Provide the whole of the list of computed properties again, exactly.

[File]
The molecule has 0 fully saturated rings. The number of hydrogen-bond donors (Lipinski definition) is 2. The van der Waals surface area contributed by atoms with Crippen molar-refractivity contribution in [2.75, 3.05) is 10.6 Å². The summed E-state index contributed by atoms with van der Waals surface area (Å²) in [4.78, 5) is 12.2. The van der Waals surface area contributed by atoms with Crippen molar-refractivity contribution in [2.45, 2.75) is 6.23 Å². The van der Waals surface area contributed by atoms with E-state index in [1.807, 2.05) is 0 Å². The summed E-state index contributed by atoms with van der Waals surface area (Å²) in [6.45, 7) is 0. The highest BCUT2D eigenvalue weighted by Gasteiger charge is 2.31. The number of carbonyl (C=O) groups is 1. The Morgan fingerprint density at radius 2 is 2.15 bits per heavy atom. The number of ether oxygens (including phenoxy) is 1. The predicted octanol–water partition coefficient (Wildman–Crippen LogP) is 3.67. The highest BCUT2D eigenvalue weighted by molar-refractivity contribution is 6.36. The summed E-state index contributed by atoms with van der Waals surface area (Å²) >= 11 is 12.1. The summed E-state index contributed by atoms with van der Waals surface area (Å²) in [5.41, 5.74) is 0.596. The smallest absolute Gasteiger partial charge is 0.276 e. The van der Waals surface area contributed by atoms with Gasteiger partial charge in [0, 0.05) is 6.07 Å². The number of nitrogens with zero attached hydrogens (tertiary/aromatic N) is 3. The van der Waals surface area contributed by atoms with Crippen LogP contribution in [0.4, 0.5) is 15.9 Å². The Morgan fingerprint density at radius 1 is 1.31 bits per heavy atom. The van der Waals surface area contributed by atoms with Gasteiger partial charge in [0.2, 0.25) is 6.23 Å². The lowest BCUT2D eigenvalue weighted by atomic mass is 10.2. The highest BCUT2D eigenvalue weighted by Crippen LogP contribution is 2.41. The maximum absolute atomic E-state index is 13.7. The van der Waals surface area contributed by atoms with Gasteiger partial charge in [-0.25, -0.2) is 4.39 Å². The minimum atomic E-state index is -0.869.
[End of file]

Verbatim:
The molecule has 0 fully saturated rings. The number of hydrogen-bond donors (Lipinski definition) is 2. The van der Waals surface area contributed by atoms with Crippen molar-refractivity contribution in [2.75, 3.05) is 10.6 Å². The summed E-state index contributed by atoms with van der Waals surface area (Å²) in [4.78, 5) is 12.2. The van der Waals surface area contributed by atoms with Crippen molar-refractivity contribution in [2.45, 2.75) is 6.23 Å². The van der Waals surface area contributed by atoms with E-state index in [1.807, 2.05) is 0 Å². The summed E-state index contributed by atoms with van der Waals surface area (Å²) in [6.45, 7) is 0. The highest BCUT2D eigenvalue weighted by Gasteiger charge is 2.31. The number of carbonyl (C=O) groups is 1. The Morgan fingerprint density at radius 2 is 2.15 bits per heavy atom. The number of ether oxygens (including phenoxy) is 1. The predicted octanol–water partition coefficient (Wildman–Crippen LogP) is 3.67. The highest BCUT2D eigenvalue weighted by molar-refractivity contribution is 6.36. The summed E-state index contributed by atoms with van der Waals surface area (Å²) >= 11 is 12.1. The summed E-state index contributed by atoms with van der Waals surface area (Å²) in [5.41, 5.74) is 0.596. The smallest absolute Gasteiger partial charge is 0.276 e. The van der Waals surface area contributed by atoms with Gasteiger partial charge in [0, 0.05) is 6.07 Å². The number of nitrogens with zero attached hydrogens (tertiary/aromatic N) is 3. The van der Waals surface area contributed by atoms with Crippen LogP contribution in [0.4, 0.5) is 15.9 Å². The Morgan fingerprint density at radius 1 is 1.31 bits per heavy atom. The van der Waals surface area contributed by atoms with Gasteiger partial charge in [0.2, 0.25) is 6.23 Å². The lowest BCUT2D eigenvalue weighted by atomic mass is 10.2. The highest BCUT2D eigenvalue weighted by Crippen LogP contribution is 2.41. The maximum absolute atomic E-state index is 13.7. The van der Waals surface area contributed by atoms with Gasteiger partial charge in [-0.25, -0.2) is 4.39 Å². The minimum atomic E-state index is -0.869.